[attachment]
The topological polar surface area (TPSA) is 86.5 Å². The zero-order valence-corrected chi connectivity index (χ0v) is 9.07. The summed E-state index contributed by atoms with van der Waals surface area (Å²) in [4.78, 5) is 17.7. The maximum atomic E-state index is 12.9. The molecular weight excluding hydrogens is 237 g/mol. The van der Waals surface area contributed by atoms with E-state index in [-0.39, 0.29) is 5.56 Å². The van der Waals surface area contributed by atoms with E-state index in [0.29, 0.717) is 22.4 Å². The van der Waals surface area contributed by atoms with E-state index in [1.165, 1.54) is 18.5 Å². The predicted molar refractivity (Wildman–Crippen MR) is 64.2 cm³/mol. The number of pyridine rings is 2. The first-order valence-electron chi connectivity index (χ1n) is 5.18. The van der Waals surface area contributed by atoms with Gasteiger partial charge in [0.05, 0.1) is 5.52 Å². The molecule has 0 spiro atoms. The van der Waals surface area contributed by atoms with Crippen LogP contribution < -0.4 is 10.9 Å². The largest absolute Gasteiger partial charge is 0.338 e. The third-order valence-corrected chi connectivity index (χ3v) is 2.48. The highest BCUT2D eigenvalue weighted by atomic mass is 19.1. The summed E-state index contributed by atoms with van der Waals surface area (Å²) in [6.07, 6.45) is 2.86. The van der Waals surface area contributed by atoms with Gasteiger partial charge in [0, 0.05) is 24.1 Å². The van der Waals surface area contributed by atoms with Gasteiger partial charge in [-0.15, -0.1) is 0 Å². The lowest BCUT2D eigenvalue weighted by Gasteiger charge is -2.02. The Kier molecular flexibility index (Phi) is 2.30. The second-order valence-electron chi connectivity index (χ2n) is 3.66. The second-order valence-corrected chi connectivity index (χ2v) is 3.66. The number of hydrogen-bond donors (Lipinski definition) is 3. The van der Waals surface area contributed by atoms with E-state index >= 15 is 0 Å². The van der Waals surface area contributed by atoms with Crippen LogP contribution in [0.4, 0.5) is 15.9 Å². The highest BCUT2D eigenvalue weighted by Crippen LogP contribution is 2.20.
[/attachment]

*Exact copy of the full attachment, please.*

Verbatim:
The topological polar surface area (TPSA) is 86.5 Å². The zero-order valence-corrected chi connectivity index (χ0v) is 9.07. The summed E-state index contributed by atoms with van der Waals surface area (Å²) in [4.78, 5) is 17.7. The maximum atomic E-state index is 12.9. The molecular weight excluding hydrogens is 237 g/mol. The van der Waals surface area contributed by atoms with E-state index in [-0.39, 0.29) is 5.56 Å². The van der Waals surface area contributed by atoms with E-state index in [0.29, 0.717) is 22.4 Å². The van der Waals surface area contributed by atoms with E-state index in [1.165, 1.54) is 18.5 Å². The predicted molar refractivity (Wildman–Crippen MR) is 64.2 cm³/mol. The number of pyridine rings is 2. The first-order valence-electron chi connectivity index (χ1n) is 5.18. The van der Waals surface area contributed by atoms with Gasteiger partial charge in [0.05, 0.1) is 5.52 Å². The molecule has 0 spiro atoms. The van der Waals surface area contributed by atoms with Crippen LogP contribution < -0.4 is 10.9 Å². The largest absolute Gasteiger partial charge is 0.338 e. The third-order valence-corrected chi connectivity index (χ3v) is 2.48. The highest BCUT2D eigenvalue weighted by atomic mass is 19.1. The summed E-state index contributed by atoms with van der Waals surface area (Å²) in [6.07, 6.45) is 2.86. The van der Waals surface area contributed by atoms with Gasteiger partial charge in [0, 0.05) is 24.1 Å². The van der Waals surface area contributed by atoms with Gasteiger partial charge in [-0.15, -0.1) is 0 Å². The lowest BCUT2D eigenvalue weighted by Gasteiger charge is -2.02. The Kier molecular flexibility index (Phi) is 2.30. The second-order valence-electron chi connectivity index (χ2n) is 3.66. The second-order valence-corrected chi connectivity index (χ2v) is 3.66. The number of hydrogen-bond donors (Lipinski definition) is 3. The van der Waals surface area contributed by atoms with E-state index >= 15 is 0 Å². The van der Waals surface area contributed by atoms with Crippen LogP contribution in [0.4, 0.5) is 15.9 Å². The highest BCUT2D eigenvalue weighted by Crippen LogP contribution is 2.20.